Viewed in retrospect, the yahapalanaya regime seems almost a bad memory now, best forgotten. This is not to underrate its achievements, for the UNP-SLFP Unity Government did achieve certain things, like the Right to Information Act. It soon found out, however, that it couldn’t shield itself from its own reforms; that’s how 2015 led to 2019. Despite its laudable commitment to democratic rule, the yahapalanists reckoned without the popularity of the man they ousted at the ballot box. November 2019, in that sense, was a classic example of a populist resurrection, unparalleled in South Asia, though not in Asia: a government touting a neoliberal line giving way to a centre-right populist-personalist.
What went wrong with the yahapalanist experiment? Its fundamental error was its inability to think straight: the moment Maithripala Sirisena reinforced his power by wresting control of the SLFP from Mahinda Rajapaksa, he ceded space to the Joint Opposition.
Roughly, the same thing happened to the C. P. de Silva faction in 1970: after five years in power, it yielded to the same forces it had overthrown from its own party. The lesson de Silva learnt and the yahapalanists so far haven’t was that no progressive centre-left party can jettison its leftist faction while getting into a coalition with a rightwing monolith without having its credentials questioned at the ballot box. When voters responded by electing the leftist faction in 1970, the leader of the rightwing coalition, the UNP, faced electoral defeat. Dudley Senanayake had to step down, just as Ranil Wickremesinghe had to.
Deceptively conclusive as comparisons between 1970 and 2020 may be, however, there is an important distinction to make. The rightwing ideology the UNP under Dudley Senanayake, adhered to was qualitatively different to the rightwing ideology Senanayake’s successor J. R. Jayewardene embraced. The two Senanayakes, Jayewardene, and John Kotelawala lived and had been brought up in the shadow of the British Empire. Upon coming to power they oversaw a shift in their party ideology from Whitehall to Washington; this process reached its climax in the McCarthyist Kotelawala administration.
Jayewardene was the last of the Old Right leaders whose fortunes were tied directly to the plantation economy and whose ideology cohered with the Bretton Woods Keynesian Right of Richard Nixon and Ted Heath. The paradox at the heart of his presidency, and the shift to populism at the hands of his successors, has much to do with the transition from this Old Right to a New Right. I begin my two-part essay with that transition.
The New Right, or the neoliberal Right, came into prominence via the election of Ronald Reagan and Margaret Thatcher on either side of the Atlantic. These two figures eschewed not only the leftist opposition, but also predecessors from their own parties; Ted Heath remained to the Left of Thatcher, for instance, while Gerald Ford criticised certain parts of Reagan’s reform programme (though eventually he extended his support).
In the industrialised economies of the West, to put it succinctly, the Old Right adhered as much to price controls, quantitative easing, and economic stimulus as did their rivals on the Left. By contrast, the New Right preferred low inflation even at the cost of full employment, the elimination of subsidies, and privatisation. Readers’ Digest called David Stockman “David the Budget Killer.” The epithet was not unjustified: at the Office of Management and Budget where he served as President during the first Reagan administration, Stockman oversaw the biggest rollback of the US state since the New Deal. Nixon famously claimed that we were all Keynesians, but Reagan enthroned monetarism. So did Thatcher.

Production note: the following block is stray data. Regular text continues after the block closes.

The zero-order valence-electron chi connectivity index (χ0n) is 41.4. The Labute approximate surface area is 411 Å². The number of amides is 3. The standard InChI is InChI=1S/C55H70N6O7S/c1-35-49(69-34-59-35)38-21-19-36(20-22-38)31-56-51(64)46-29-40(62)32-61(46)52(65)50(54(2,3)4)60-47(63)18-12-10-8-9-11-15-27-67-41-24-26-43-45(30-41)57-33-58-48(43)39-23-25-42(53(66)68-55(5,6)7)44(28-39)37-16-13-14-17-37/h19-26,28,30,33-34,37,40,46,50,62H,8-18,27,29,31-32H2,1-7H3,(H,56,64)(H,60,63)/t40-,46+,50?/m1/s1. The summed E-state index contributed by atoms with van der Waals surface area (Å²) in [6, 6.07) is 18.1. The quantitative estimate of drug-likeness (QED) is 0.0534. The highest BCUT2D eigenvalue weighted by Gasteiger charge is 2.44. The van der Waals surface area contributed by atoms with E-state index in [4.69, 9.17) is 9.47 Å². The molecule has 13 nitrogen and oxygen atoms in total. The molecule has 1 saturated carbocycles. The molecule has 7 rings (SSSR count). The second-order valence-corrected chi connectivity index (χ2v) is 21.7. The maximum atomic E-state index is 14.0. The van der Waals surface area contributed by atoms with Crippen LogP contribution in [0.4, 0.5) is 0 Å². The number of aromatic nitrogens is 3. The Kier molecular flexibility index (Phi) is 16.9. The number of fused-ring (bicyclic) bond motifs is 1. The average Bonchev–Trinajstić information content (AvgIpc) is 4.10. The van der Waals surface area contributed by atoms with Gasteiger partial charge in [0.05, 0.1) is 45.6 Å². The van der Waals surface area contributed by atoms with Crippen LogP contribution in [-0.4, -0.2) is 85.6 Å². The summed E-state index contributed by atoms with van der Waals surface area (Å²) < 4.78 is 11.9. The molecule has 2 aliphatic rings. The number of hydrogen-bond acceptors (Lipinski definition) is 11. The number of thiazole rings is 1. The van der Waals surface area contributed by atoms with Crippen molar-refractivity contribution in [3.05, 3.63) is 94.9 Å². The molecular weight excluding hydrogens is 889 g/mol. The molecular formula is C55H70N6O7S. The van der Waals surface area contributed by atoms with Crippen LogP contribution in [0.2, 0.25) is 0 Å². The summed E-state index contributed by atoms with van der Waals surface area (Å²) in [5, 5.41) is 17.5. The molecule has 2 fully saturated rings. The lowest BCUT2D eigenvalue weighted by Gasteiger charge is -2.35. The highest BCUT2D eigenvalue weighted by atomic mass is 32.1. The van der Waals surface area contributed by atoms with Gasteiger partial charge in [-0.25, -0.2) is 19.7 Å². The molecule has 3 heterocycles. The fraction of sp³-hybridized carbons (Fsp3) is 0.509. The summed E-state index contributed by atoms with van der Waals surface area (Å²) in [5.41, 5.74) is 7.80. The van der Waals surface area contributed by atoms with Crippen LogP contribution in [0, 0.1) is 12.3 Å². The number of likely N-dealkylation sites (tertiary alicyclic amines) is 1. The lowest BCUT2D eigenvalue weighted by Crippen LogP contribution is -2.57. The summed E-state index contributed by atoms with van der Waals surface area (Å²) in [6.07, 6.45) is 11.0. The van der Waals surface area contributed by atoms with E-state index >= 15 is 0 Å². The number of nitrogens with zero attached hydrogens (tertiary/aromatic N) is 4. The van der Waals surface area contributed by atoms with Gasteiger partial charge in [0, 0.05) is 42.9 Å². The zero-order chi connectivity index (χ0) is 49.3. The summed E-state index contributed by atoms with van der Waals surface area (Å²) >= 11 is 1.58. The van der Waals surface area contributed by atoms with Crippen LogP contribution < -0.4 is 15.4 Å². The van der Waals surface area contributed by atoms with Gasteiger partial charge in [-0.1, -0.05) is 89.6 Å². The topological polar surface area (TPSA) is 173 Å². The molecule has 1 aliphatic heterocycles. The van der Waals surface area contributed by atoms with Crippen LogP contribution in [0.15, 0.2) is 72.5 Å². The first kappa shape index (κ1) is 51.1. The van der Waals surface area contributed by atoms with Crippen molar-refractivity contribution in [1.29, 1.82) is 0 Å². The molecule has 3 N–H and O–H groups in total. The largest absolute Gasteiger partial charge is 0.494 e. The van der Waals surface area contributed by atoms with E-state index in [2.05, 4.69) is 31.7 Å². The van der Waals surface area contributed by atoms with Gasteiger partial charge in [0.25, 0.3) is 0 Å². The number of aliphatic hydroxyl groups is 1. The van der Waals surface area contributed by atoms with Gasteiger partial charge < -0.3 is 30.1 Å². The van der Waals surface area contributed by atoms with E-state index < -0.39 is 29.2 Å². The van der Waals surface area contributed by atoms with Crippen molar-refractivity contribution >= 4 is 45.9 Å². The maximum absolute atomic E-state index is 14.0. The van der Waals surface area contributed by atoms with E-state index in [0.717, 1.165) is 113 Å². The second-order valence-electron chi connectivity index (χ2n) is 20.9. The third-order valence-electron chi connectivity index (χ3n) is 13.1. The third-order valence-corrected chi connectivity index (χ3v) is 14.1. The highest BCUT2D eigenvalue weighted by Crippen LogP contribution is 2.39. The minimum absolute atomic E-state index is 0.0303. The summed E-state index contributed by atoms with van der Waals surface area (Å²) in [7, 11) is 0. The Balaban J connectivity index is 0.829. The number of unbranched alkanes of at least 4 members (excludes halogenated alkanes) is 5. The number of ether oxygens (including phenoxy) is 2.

How did that spill over to underdeveloped economies, particularly non-industrialised ones such as Sri Lanka’s? In the aftermath of the 1973 oil crisis, much of the Non-Aligned non-West suffered a full decade of unprecedented calamity in the form of famines, shortages, and inefficient, unresponsive bureaucracies. The governments of many of these countries opted for state-led industrialisation, which coupled with stagflation and incomplete land reforms at home failed to deliver on what it pledged and promised.
Indeed, laudable as Sirimavo Bandaranaike’s reforms were, they became mired in their own contradictions: as S. B. D. de Silva observed, they entrenched a class of intermediaries who benefited from the regime’s economic programme. “Nothing came out of [its] attempt to industrialise,” he recounted in his last interview in 2017, “because the industrialisation was really foreign exchange driven.” In other words, embedded in it were the seeds of its own electoral destruction, a fate accelerated by the jettisoning of the Left in 1975.
The transition from the Old to the New Right in the West led to the growth of finance capital, the deindustrialisation of Western economies and the shift to Free Trade Zones in the global periphery, and the enforcement of structural adjustment vis-à-vis the IMF, the latter revolving around four principles: economic stabilisation, liberalisation, deregulation, and privatisation (Thomson, Kentikelenis, and Stubbs 2017).
Between 1970 and 1980, debt levels in Latin America alone rose by over a thousand percent. Structural adjustment, at the time lacking the kind of critique evolved by the likes of Joseph Stiglitz and Thomas Piketty later, promised a way out of indebtedness which would lead to growth, development, low inflation, and free trade. The flip-side to these benefits, which its champions left out of the discussion, was widespread poverty, a widening income gap, high unemployment, and trade practices slanted and tilted heavily to the West.
Not unlike the World Bank prescription that preceded it, structural adjustment favoured the dismantling of local industry. But where the World Bank had prescribed the establishment of small cottage industries and continued emphasis on agriculture, the IMF recommended the privatisation of local industry AND agriculture to multinational corporations. This was in keeping with the new monetarist philosophy: reduce the money supply, lower marginal tax rates, maintain a minimal social safety net, and welcome the robber barons.